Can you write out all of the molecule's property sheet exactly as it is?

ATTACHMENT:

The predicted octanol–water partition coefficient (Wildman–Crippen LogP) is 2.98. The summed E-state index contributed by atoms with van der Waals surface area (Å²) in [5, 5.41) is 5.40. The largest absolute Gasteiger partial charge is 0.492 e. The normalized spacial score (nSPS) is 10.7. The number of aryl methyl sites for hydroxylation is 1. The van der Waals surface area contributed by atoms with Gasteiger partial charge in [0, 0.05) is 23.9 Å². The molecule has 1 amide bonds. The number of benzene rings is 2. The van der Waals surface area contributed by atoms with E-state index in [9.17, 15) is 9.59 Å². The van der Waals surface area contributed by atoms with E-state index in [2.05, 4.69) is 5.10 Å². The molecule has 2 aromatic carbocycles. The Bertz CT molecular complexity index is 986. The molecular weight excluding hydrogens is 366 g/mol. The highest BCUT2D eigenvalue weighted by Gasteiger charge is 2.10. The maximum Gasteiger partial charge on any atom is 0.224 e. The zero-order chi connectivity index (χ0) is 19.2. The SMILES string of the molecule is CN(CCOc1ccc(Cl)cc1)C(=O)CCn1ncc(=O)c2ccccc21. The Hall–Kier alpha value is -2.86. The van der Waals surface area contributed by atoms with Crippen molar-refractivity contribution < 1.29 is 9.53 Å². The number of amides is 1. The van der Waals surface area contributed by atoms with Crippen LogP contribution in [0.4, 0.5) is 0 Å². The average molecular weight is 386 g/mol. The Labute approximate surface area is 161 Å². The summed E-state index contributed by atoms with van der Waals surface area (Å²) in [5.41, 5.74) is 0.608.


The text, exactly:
The predicted octanol–water partition coefficient (Wildman–Crippen LogP) is 2.98. The summed E-state index contributed by atoms with van der Waals surface area (Å²) in [5, 5.41) is 5.40. The largest absolute Gasteiger partial charge is 0.492 e. The normalized spacial score (nSPS) is 10.7. The number of aryl methyl sites for hydroxylation is 1. The van der Waals surface area contributed by atoms with Gasteiger partial charge in [0, 0.05) is 23.9 Å². The molecule has 1 amide bonds. The number of benzene rings is 2. The van der Waals surface area contributed by atoms with E-state index in [9.17, 15) is 9.59 Å². The van der Waals surface area contributed by atoms with E-state index in [2.05, 4.69) is 5.10 Å². The molecule has 2 aromatic carbocycles. The Bertz CT molecular complexity index is 986. The molecular weight excluding hydrogens is 366 g/mol. The highest BCUT2D eigenvalue weighted by Gasteiger charge is 2.10. The maximum Gasteiger partial charge on any atom is 0.224 e. The zero-order chi connectivity index (χ0) is 19.2. The SMILES string of the molecule is CN(CCOc1ccc(Cl)cc1)C(=O)CCn1ncc(=O)c2ccccc21. The Hall–Kier alpha value is -2.86. The van der Waals surface area contributed by atoms with Crippen molar-refractivity contribution < 1.29 is 9.53 Å². The number of amides is 1. The van der Waals surface area contributed by atoms with Crippen LogP contribution in [0.4, 0.5) is 0 Å². The average molecular weight is 386 g/mol. The Labute approximate surface area is 161 Å². The summed E-state index contributed by atoms with van der Waals surface area (Å²) in [5.41, 5.74) is 0.608.